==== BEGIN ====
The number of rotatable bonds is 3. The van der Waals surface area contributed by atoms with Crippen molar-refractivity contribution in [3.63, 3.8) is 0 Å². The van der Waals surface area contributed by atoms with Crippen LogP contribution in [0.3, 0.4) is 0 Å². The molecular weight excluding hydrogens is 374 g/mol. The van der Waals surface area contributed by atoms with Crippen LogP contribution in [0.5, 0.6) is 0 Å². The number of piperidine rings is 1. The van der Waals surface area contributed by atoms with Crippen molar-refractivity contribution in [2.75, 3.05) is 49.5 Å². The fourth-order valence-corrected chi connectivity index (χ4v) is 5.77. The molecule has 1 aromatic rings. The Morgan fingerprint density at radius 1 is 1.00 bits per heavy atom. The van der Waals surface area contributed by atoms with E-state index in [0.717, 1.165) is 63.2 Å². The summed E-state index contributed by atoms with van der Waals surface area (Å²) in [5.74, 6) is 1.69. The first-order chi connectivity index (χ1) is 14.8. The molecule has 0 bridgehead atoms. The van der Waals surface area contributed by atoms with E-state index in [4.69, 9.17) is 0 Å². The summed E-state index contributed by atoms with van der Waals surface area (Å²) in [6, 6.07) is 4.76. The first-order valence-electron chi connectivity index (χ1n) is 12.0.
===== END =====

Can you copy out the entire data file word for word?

The number of rotatable bonds is 3. The van der Waals surface area contributed by atoms with Crippen molar-refractivity contribution in [3.63, 3.8) is 0 Å². The van der Waals surface area contributed by atoms with Crippen LogP contribution in [0.3, 0.4) is 0 Å². The molecular weight excluding hydrogens is 374 g/mol. The van der Waals surface area contributed by atoms with Crippen LogP contribution in [0.5, 0.6) is 0 Å². The number of piperidine rings is 1. The van der Waals surface area contributed by atoms with Crippen molar-refractivity contribution in [2.75, 3.05) is 49.5 Å². The fourth-order valence-corrected chi connectivity index (χ4v) is 5.77. The molecule has 1 aromatic rings. The Morgan fingerprint density at radius 1 is 1.00 bits per heavy atom. The van der Waals surface area contributed by atoms with E-state index in [0.717, 1.165) is 63.2 Å². The summed E-state index contributed by atoms with van der Waals surface area (Å²) in [5.74, 6) is 1.69. The first-order chi connectivity index (χ1) is 14.8. The molecule has 0 bridgehead atoms. The van der Waals surface area contributed by atoms with E-state index in [4.69, 9.17) is 0 Å². The summed E-state index contributed by atoms with van der Waals surface area (Å²) in [6, 6.07) is 4.76. The first-order valence-electron chi connectivity index (χ1n) is 12.0.